Page:United States Statutes at Large Volume 18 Part 2c.djvu/233

From Wikisource
Jump to navigation Jump to search
This page needs to be proofread.

226 PUBLIC TREATIES. be certitlcates, containing the several particulars of the cargo, the place whence the ship sailed and whither she is bound, so thatnthe forbuhleg and contraband goods may be distinguished by the oerti cates· w ic certiilcates shall have been made out by the officers of the place bjvhence the ship set sail, in the accustomed form of the country. And it such passport or certificates, or both, shall have been destroyed by accident or taken away by force, their deficiency may be supplied by such other proofs of ownership as are admissible by the general usage of nations. Proof with respect to other than merchant ships shall be the commission they bear._ Whenthisartiole This article shall take effect from the date of the signature of the mw ¤¤¤¤¤· present convention. And if, trom the date of the said signature, any property shall be condemned contrary to the intent of the said convention, before the knowledge of this stipulation shall be obtained, the property so condemned shall, without delay, be restored or paid for. Anrrcm V. Paymsntofdebts The debts contracted by one of the two nations with individuals of due by indnvidsels the other, or bylthe individuals of one with the individuals of the other, 0f[8:°;f¤;0°¤§$ shall be paid, or the payment may be prosecuted, in the same manner Pp_ 2§2_,m_j * as_1f there had been no misunderstanding between the two States. But this clause slhallénot extend to indemnities claimed on account of captures or con sca ons. . Anrionn VI. Freedom or com- Commerce between the parties shall be free. The vessels of the two ¤¤¤¤‘¤¤· nations and their privateers, as well as their prizes, shall be treated in their respective ports as those of the nation the most favoured; and, in general, the two partres shall en_]oy_in the ports of each other, in regard to commerce and navigation, the privileges of the most favoured nation Aamcmr VH. Aequireinentond The citizens andh b°t nts f th Un't a li di¤1>¤¤¤1 of P!`°P· to dispose by testai:erlit,ldibnati)on, ot; officggigandfsthleirllgldodb ibblvtg "°" able and immoveable, holden in the territory of the French Republic in Europe, and the citizens of the French Republic shall have the same liberty with regard to goods, moveable and immoveable holden in the territory of the United States, in favor of such persons as they shall think proper. The citizens and inhabitants of either of the two countries who shall be heirs of goods, moveable or immoveable, in the other shall be able to succeed ab intestate, without being obliged to obtain letters of naturalization, and without having the effect of this provision contested or impeded, under any pretext whatever· and the said heirs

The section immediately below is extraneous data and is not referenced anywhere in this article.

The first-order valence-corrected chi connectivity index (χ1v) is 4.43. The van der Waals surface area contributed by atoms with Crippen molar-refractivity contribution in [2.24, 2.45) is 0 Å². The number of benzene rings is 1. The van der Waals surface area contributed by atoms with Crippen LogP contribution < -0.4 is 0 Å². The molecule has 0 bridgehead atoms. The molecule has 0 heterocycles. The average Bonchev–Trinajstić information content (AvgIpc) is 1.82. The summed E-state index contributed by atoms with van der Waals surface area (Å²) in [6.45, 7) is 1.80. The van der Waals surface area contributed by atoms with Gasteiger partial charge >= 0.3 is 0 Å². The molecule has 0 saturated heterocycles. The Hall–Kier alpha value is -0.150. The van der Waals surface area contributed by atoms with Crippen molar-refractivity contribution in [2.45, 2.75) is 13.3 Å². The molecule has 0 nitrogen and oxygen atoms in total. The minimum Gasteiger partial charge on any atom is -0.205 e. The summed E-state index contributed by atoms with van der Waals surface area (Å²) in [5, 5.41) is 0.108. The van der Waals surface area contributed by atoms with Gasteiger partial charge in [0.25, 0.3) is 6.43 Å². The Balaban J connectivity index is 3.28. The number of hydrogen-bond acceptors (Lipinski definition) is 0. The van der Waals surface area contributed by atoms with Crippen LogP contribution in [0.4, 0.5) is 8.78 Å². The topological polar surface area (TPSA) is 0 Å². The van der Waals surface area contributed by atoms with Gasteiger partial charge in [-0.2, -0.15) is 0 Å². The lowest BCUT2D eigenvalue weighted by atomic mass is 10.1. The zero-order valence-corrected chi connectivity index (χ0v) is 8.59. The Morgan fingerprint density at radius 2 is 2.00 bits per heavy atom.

Ih;tl5elr;uchl:yv%ar¥i:=nb1a1££:iIg:, oai ab intestate, shall be exempt from

. ¤·¤ .a is ‘ sha111n no manner derogate from tnsiewe w1hiclfle‘ithie:lSz’ttsttg]ma‘yrbbb$ have in force, or hereafter may enact, to prevent emigration · and also . . _ v . that in case the laws of either of the two States should restrain strangers from the exercise of the rights of propert with res act to real estate, such real estate ma b ld · ‘y · p , _ _ y e so , 01 otherwise disposed of, to citizens or inhabitants of the country where it may be, and the other nation shall be at liberty to enact similar laws. Anmonn VIII. rmaiegee ones- To favor commerce on both sid 't is a 3 ·n ,8 a 5:* *¤ ¤••• _¢f should break out between the two ntazibns wlEi:hdGg]i lbrbidm the tevrim ‘ of sigsmoénths after the declaration of war shall be allowed th the merc an an other citizens ann inhabitants respectively, on one side and the